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Europe and Central Asia
2 Sep 2015

Bird migration through Italy: The good, the bad and the ugly

Wild geese in flight. Photo: R. Parmiggiani
By Claudio Celada

The beauty of Italy, and how easy it is to recognise from space was recently lauded by an Italian cosmonaut. The cosmonaut may be biased of course, but there’s no doubt the elongated shape of the country and its position in the middle of the Mediterranean is of crucial geographic importance for millions of birds migrating between Africa and Eurasia.

From a conservation viewpoint, it seems like a good time to ask ourselves how dangerous a migratory trip along the Italian flyway is. Has the situation improved in the 50 years since BirdLife’s Italian partner LIPU was created?

To answer these questions, we start with BirdLife’s recent report on the illegal killing of birds in the Mediterranean. The report clearly highlights that Italy is by far the worst country on the northern rim of the region, with an estimated 5.6 million birds killed yearly in the country. This figure reflects the fact that illegal killing of birds (especially of passerines) in Italy is still widespread. This is certainly the case for most of the islands, for a vast region in the central Alps and for many areas along the peninsula.

But there are also reasons for hope, in particular from a LIPU case study in southern Sardinia. LIPU has a long history of fighting illegal killing and taking in this area, mainly by removing thousands of traps each year from the beautiful but deadly evergreen forests and maquis (shrubland). It has only recently been possible – through the LIFE project A safe haven for wild birds: Changing attitudes towards illegal killing in North Mediterranean for European Biodiversity – to implement a comprehensive strategy, including raising awareness in schools, launching a public information campaign (called Leaving is Living) and stronger co-operation with enforcement agencies. This strategy is starting to pay off and the number of traps found in the area has decreased in the last few years.

Traditionally, hunters are a strong lobby in Italy and unfortunately have been mostly using their political power to support the continuation of these practices. But this group is ageing and recruitment of young hunters is proving difficult. Killing birds isn’t so cool in Italy anymore and mentalities are changing. LIPU is active in showing that while traditions are important, not all traditions are good–particularly not illegal ones.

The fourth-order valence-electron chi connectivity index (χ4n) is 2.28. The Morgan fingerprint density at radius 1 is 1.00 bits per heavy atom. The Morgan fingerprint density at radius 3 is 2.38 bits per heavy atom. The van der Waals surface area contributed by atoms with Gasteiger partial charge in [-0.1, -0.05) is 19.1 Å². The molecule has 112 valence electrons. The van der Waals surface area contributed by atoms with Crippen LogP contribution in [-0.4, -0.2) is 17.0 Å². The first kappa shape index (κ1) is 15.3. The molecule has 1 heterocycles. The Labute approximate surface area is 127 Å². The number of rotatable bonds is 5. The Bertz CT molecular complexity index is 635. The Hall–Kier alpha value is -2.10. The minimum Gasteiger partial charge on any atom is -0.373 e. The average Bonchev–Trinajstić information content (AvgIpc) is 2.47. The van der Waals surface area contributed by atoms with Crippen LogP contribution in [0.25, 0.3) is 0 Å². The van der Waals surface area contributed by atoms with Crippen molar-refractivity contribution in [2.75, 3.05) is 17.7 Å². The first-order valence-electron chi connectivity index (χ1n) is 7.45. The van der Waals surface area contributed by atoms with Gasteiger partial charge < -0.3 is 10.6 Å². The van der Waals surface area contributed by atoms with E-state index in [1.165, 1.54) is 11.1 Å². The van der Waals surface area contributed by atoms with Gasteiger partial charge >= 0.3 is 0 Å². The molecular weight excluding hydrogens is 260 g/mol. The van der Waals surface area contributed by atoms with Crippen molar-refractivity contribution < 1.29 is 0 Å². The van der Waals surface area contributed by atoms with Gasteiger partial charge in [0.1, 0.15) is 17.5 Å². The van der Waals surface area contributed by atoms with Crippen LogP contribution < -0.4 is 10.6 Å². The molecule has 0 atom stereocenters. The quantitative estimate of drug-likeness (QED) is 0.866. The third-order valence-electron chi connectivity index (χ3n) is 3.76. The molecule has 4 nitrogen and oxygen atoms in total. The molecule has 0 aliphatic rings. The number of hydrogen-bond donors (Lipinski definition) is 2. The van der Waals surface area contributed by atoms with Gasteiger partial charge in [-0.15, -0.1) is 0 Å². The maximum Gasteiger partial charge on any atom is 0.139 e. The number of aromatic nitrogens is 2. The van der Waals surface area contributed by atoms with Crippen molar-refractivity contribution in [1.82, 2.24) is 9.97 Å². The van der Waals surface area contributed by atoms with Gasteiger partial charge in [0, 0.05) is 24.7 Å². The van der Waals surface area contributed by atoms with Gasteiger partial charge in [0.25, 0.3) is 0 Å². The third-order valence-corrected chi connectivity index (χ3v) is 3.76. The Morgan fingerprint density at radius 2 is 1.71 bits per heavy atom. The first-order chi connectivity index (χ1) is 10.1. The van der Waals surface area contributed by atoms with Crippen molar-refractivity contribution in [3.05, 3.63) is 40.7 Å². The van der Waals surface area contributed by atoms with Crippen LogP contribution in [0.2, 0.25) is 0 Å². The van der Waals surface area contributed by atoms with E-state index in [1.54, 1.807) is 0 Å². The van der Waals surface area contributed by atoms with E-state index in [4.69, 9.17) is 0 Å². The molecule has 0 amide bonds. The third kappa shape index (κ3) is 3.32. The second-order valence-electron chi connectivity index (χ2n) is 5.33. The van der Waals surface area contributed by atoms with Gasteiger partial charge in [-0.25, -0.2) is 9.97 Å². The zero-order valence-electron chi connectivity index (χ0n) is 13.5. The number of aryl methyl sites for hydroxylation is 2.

In July 2015, the Italian Parliament approved a law to ban bird capturing by mist-nets and the use of living decoys. This is an extremely important step, although moving from theory to full implementation on the ground will require all our attention.

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The campaign against the shooting of soaring birds of prey and storks on the Messina Strait has been a success both in Sicily and on the mainland. However, it would be a terrible mistake to reduce efforts in Italy’s main bottleneck. This is why LIPU and other organisations still help to patrol the area during migration.

For waterbirds, most of the largest Italian wetlands have been given legal protection and designation as Natura 2000 sites. The huge impact of hunting has been partially reduced as a result, but illegal killing and taking, pollution and a poor level of habitat management are still serious issues.

Overall, there are still many open wounds, but important battles have been fought and won. There are concrete signs that eliminating deadly traditions and illegal practices is possible. Many Italian youth are realising that birds have a right to migrate. In absolute terms, the situation is improving for birds travelling through Italy. However, many populations of migratory species have drastically fallen over the last few decades and the effects of climate change are expected to hit them harder in the coming years. So we need to intensify our efforts and speed up the healing process.


Stichting BirdLife Europe gratefully acknowledges financial support from the European Commission. All content and opinions expressed on these pages are solely those of Stichting BirdLife Europe.